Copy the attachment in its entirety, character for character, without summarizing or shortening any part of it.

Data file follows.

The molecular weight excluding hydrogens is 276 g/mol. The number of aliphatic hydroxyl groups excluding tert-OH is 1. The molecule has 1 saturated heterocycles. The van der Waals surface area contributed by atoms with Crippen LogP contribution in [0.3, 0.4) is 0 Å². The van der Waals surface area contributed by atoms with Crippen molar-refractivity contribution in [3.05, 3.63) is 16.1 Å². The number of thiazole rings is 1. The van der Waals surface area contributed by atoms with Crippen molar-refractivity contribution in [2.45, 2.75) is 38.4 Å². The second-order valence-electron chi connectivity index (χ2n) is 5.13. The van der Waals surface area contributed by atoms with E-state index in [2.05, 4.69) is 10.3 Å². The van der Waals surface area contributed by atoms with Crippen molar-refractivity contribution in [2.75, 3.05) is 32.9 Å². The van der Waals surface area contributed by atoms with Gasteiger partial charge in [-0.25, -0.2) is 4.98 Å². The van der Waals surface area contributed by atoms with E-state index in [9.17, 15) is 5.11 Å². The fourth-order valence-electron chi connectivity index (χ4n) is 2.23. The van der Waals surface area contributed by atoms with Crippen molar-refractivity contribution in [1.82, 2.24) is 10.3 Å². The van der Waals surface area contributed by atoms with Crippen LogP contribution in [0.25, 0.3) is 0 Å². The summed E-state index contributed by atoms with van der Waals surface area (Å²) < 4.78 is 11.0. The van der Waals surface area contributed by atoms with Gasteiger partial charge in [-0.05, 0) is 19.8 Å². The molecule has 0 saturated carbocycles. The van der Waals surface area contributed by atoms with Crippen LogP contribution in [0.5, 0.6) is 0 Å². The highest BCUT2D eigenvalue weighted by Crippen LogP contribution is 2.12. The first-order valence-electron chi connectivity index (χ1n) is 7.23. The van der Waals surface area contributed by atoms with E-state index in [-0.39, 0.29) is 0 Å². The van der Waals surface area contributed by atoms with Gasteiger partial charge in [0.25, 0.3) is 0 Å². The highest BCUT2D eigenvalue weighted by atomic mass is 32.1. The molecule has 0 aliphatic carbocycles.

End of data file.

The molecular weight excluding hydrogens is 276 g/mol. The number of aliphatic hydroxyl groups excluding tert-OH is 1. The molecule has 1 saturated heterocycles. The van der Waals surface area contributed by atoms with Crippen LogP contribution in [0.3, 0.4) is 0 Å². The van der Waals surface area contributed by atoms with Crippen molar-refractivity contribution in [3.05, 3.63) is 16.1 Å². The number of thiazole rings is 1. The van der Waals surface area contributed by atoms with Crippen molar-refractivity contribution in [2.45, 2.75) is 38.4 Å². The second-order valence-electron chi connectivity index (χ2n) is 5.13. The van der Waals surface area contributed by atoms with E-state index in [2.05, 4.69) is 10.3 Å². The van der Waals surface area contributed by atoms with Crippen molar-refractivity contribution in [2.75, 3.05) is 32.9 Å². The van der Waals surface area contributed by atoms with Gasteiger partial charge in [-0.25, -0.2) is 4.98 Å². The van der Waals surface area contributed by atoms with E-state index in [9.17, 15) is 5.11 Å². The fourth-order valence-electron chi connectivity index (χ4n) is 2.23. The van der Waals surface area contributed by atoms with Crippen molar-refractivity contribution in [1.82, 2.24) is 10.3 Å². The van der Waals surface area contributed by atoms with Crippen LogP contribution in [0.25, 0.3) is 0 Å². The summed E-state index contributed by atoms with van der Waals surface area (Å²) < 4.78 is 11.0. The van der Waals surface area contributed by atoms with Gasteiger partial charge in [-0.05, 0) is 19.8 Å². The molecule has 0 saturated carbocycles. The van der Waals surface area contributed by atoms with Crippen LogP contribution in [0.5, 0.6) is 0 Å². The highest BCUT2D eigenvalue weighted by Crippen LogP contribution is 2.12. The first-order valence-electron chi connectivity index (χ1n) is 7.23. The van der Waals surface area contributed by atoms with E-state index in [-0.39, 0.29) is 0 Å². The van der Waals surface area contributed by atoms with Gasteiger partial charge in [0.25, 0.3) is 0 Å². The highest BCUT2D eigenvalue weighted by atomic mass is 32.1. The molecule has 0 aliphatic carbocycles.